oxalis trianglularis

These strange little triangular plants have been popping up all over the yard recently. Turns out they are Oxalis triangularis, or “Fake Shamrock”. They are toxic to animals, and so far quite difficult to get rid of, but amusing and interesting to look at. Coupled with these, I’ve been getting waterlily looking plants popping up in the shade of the front path.

pinhole camera

We had a 75% covering of the sun from the eclipse, I was stuck outside at the cross-box in Thibodaux all day due to a fiber cut, but that wasn’t going to stop me from seeing the sun covered! Piece of cardboard with a small hole poked in it by mechanical pencil saw an adequate pinhole camera created, and the image above captured on a sheet of paper.

dirty generator

Picked up the generator from where it was chained up at the mother-in-law’s house. It’s been sat semi-covered in the shade for the past 7 years, and as such covered in all sorts of grime. Set about with a brush, bucket of water and Formula 409 and got it looking presentable again.

clean generator

Took the solenoid apart because it would click but not spin the starter motor over. The copper on the terminal connected to the positive terminal of the battery had gone all green (the steel nut on it was perfectly rust-free), where as the negative was all shiny but the steel nut had turned to a blob of brown rust. Chemistry is fun!
It needs a new battery but fired up on the old stale fuel in the tank- very surprising. Filled it up, along with 40 gallons of fuel in cans, in preparation. At that time it was unclear if we were going to be hit by hurricane Harvey. We saw some very bad weather (on the TV screen at the top of this post) but thankfully that was it.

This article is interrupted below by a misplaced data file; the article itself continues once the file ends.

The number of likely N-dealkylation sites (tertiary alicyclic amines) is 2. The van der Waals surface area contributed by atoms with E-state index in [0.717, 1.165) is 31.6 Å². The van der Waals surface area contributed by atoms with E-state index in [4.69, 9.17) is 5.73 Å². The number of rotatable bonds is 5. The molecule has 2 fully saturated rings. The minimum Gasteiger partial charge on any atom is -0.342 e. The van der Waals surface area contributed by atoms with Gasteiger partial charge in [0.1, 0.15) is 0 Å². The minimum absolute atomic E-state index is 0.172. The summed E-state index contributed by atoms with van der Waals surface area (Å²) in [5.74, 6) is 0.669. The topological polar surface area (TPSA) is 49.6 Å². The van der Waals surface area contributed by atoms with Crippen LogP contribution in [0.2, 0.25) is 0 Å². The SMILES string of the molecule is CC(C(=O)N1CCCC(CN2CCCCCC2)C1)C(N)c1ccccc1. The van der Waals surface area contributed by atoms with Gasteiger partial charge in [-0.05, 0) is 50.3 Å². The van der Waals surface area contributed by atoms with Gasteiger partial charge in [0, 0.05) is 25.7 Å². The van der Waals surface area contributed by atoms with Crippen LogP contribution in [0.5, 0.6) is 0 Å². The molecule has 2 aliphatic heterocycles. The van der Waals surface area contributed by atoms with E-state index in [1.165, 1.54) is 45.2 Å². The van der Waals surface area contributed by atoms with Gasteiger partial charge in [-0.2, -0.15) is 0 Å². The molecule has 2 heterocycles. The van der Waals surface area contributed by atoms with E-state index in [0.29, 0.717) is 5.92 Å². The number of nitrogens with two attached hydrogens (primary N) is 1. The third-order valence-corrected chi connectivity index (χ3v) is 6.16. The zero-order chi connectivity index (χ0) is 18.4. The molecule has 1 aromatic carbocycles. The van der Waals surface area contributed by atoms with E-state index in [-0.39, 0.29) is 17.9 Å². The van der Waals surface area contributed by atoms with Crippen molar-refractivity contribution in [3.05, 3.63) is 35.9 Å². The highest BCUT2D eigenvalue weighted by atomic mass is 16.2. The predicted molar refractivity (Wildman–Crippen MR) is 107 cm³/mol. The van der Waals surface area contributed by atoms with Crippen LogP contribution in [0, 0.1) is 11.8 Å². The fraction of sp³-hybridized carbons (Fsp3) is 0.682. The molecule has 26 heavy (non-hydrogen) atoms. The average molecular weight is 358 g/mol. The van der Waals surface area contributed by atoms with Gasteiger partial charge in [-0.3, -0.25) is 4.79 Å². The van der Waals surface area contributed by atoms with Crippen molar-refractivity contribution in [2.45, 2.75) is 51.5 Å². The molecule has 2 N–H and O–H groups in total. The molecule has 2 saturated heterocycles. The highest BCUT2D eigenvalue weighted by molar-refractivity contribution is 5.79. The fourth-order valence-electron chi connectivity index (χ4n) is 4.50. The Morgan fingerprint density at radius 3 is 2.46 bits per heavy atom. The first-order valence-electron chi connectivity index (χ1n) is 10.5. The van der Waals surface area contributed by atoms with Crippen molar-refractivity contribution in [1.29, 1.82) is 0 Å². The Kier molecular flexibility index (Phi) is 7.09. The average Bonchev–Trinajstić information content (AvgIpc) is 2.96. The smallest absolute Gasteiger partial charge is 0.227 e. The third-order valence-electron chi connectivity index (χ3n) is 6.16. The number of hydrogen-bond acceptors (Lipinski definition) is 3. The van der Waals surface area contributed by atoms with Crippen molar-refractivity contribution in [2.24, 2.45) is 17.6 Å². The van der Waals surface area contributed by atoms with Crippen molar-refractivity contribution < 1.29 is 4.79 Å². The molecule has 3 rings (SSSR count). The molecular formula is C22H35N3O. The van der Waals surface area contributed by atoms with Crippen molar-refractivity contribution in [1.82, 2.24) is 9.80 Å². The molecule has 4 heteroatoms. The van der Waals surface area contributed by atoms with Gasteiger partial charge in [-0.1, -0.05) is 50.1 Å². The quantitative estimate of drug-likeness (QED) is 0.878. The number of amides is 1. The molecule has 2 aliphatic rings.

living room furniture

Got some new furniture for the living room, which has allowed me to set up the old garage with the old furniture, a TV set and game console.

crepe myrtle and roses

The recent pleasant, cool, dry weather has meant I was able to get outside with a saw and heavily prune the plants on the northern edge of the property. There was a tree growing up through that crepe myrtle plant and the rose bushes were all woody. Does not look like much but that was a full afternoon’s work.

bbq

stripey clouds

Nice weather drawing to a close, meant that a bit of R&R could be had; much welcomed.

A moderate hiatus

The last few months have not exactly been a hayride, but the main reason I’ve not been around here is that I now have a house. It took 7 months of paperwork, lawyers and headaches to finally close on, but it’s been worth it.

house

It’s a nice little mid-seventies brick ranch in a quiet neighborhood; not very far away from the place we had been renting for the last 6 years (had it really been that long?!).

living room

Getting it all set up inside, still with boxes everywhere.

jetwash

The usual new-house steady flow of maintenance happening, despite the summer heat.

sunset

Getting used to being in a house. There’s a lot of yard to mow, twice a week this time of year.. just finished tidying up the garage- yea, got a garage now to put the car (currently broken again) in!

garage

Next big project is to put up a bench in the office, to start working on electronics again. Trying to find the time for anything lately is a challenge. Such is life.

Wipe and wait

My car has a 4-position windshield wiper stalk; off, intermittent, slow, fast.

While the motor needs to be pulled and serviced because there’s little difference between slow and fast, the intermittent wipe had always been somewhat pathetic.

Selecting intermittent would make the relay click, and as soon as the wipers returned to the parked position, click again and they would almost immediately wipe again.

Pulled the dash shroud down and located the clicking box at the top left. (Top right is the key-in/seatbelt buzzer, bottom left the cruise control stalk, above that with the finned heat sink the dashboard dimmer control).

relay delay box